Key points to consider before embarking on rural property development work


Despite the worries over Brexit and the uncertainties following the election, our farming and landowning clients are showing a continued appetite for property development. This is being encouraged by continued low interest rates, shortage of office space in some areas, a relatively benign planning regime and the introduction of Permitted Development Rights for the conversion of some farm buildings.

If you are considering some development work, here are some key points to consider before embarking on the project:

  • Ownership

This may sound obvious, but in a farm scenario it may not be entirely straightforward. Time may lead to incorrect assumptions being made regarding the ownership of farm assets. Elements of the assets, land or buildings, may be in a different, historic, family ownership. When considering ownership, do not forget the access to the site. Uncle Bob may be quite content with agricultural vehicles crossing his land, but may not be so keen on the idea of development traffic and an increased amount of domestic traffic.

  • Requirements of the Site

Following on from the above, is the existing access, including from where it joins the public highway, suitable for the proposed development and is it free from any restrictions? Are there existing rights of drainage that can be utilised or a right to tap into existing services? If so, are they suitable for the proposed development? For example, an existing septic tank may well not be able to accommodate additional development and inadequate power supplies can be expensive to upgrade.

  • Restrictions upon the Site

It is not uncommon to find rights of adjoining owners or third parties affecting rural development sites. Rights of way can impact a site, while mineral rights may be an issue if deep foundations are required. Sporting rights have been used to block developments on green field sites and the registration of the site as a Village Green can also frustrate.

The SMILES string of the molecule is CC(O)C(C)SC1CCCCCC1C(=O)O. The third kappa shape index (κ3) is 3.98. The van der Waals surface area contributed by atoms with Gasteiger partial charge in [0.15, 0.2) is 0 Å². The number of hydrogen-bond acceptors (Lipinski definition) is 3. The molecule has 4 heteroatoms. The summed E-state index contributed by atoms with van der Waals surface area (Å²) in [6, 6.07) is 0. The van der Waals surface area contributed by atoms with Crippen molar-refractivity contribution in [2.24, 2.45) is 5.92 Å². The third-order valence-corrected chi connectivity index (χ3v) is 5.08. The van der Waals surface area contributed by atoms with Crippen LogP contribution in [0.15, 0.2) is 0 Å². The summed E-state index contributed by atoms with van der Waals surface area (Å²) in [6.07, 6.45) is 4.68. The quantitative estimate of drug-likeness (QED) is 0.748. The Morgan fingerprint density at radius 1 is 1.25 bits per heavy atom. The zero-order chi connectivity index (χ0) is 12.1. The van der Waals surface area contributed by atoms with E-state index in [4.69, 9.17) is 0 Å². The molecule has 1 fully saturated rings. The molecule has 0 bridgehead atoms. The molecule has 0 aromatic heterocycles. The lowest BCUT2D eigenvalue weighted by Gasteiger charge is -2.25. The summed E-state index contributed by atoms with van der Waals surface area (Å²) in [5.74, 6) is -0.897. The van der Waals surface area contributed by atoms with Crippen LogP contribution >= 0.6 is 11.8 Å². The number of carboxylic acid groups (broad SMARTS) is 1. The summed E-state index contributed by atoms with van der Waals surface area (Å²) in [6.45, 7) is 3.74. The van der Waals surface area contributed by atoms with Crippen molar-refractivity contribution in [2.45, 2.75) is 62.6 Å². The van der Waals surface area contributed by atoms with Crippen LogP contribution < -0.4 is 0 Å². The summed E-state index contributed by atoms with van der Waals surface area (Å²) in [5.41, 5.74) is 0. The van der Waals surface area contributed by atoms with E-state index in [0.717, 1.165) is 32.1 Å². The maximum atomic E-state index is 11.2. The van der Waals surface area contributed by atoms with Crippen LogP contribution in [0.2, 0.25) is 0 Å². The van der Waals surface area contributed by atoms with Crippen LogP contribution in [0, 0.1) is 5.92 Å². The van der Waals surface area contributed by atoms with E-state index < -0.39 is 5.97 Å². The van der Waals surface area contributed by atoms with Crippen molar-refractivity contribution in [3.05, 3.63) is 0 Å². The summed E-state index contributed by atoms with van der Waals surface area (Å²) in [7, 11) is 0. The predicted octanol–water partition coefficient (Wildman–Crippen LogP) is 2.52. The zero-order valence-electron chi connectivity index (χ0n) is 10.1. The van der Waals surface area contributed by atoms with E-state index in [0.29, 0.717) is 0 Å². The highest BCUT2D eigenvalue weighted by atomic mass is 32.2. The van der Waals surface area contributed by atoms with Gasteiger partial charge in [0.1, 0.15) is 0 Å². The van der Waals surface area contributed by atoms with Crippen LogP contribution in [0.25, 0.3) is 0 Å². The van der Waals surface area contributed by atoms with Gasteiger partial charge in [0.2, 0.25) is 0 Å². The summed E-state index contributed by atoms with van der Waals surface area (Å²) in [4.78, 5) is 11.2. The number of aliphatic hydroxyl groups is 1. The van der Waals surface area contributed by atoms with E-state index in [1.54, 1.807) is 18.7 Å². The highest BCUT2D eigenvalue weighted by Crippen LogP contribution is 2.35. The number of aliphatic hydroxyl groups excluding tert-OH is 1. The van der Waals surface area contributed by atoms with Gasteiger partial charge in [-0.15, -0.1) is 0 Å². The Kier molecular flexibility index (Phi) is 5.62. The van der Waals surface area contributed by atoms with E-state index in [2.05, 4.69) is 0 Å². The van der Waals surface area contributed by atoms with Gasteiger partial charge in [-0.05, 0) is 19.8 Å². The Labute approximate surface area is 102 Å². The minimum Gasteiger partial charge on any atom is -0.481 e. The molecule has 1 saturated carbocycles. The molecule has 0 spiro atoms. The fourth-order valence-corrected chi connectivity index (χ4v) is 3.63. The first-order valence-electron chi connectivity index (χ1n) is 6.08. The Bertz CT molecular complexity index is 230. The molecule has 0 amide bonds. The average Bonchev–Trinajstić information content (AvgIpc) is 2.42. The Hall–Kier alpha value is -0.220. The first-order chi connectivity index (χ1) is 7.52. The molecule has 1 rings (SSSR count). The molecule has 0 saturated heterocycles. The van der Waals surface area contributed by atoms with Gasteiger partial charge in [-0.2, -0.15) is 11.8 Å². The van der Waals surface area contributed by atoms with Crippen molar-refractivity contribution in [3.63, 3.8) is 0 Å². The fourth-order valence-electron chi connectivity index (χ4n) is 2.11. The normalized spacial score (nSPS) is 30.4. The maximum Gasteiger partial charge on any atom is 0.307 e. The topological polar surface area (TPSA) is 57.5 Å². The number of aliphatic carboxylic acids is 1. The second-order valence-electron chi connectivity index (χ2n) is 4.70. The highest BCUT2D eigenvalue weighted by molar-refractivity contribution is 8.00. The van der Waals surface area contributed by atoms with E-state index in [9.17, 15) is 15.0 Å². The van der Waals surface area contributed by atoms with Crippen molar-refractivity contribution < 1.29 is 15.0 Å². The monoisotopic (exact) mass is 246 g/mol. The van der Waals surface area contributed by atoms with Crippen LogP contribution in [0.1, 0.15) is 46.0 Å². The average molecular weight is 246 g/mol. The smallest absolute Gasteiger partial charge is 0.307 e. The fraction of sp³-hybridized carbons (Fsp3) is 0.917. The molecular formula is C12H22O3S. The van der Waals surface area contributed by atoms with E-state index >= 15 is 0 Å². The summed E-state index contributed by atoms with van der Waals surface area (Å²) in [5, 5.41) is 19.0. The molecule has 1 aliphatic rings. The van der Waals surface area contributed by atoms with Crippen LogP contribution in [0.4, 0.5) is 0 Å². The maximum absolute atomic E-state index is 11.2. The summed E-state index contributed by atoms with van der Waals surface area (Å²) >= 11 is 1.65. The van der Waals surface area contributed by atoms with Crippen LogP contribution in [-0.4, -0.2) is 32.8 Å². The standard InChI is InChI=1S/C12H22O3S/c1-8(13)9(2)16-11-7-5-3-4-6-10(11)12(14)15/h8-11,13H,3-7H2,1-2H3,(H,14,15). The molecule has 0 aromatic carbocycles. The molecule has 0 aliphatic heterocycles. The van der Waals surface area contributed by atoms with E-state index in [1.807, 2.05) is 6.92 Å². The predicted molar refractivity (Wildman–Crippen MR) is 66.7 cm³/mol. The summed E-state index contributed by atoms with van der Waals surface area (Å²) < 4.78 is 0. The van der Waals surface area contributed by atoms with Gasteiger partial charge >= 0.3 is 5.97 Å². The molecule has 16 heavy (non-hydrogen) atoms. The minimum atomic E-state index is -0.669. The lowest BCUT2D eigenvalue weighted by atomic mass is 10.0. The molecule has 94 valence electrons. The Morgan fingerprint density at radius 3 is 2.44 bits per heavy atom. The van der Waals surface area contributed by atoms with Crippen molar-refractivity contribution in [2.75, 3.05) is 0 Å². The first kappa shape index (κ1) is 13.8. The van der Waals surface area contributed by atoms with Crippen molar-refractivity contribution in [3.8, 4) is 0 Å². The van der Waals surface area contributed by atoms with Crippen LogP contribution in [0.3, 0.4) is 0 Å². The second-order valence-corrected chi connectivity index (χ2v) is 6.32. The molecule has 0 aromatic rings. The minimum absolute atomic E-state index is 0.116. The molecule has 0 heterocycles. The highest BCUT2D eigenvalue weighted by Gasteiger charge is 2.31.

Rural sites can often be burdened by restrictive covenants. Previous owners can have retained the right to benefit from the development uplift or a right of pre-emption. These issues can often be resolved, but may threaten the viability of the proposal.

  • Consents

Planning permission is the most obvious consent required and an early conversation with the relevant Planning Officer will give a good indication of whether the initial investment will be worthwhile. Don’t assume that the Permitted Development Rights for small scale conversion of agricultural buildings to residential use will negate the need for planning permission. Many planning authorities seem to be doing their best to thwart such development. If existing buildings on the site are Listed, Listed Building Consent will be required. Consent may also be needed for any work affecting trees on the site.

  • Grant

With possibly the last tranche of CAP rural development grants now on stream, there may be grant aid available if you are developing for commercial or tourism use. It is worth checking what is available in your area.

Given the above, I should not really need to stress the importance of holding early discussions with your professional advisers. Sadly, this does not always happen. There are still times when we are asked to sort out costly and time-consuming problems which could have been avoided with the right advice at the outset.

If you would like any further information or to discuss any rural related matter, please contact Tom Wills, head of the agriculture & estates department at Sintons.

This article was featured in the Darlington and Stockton Times – 3/8/2017.


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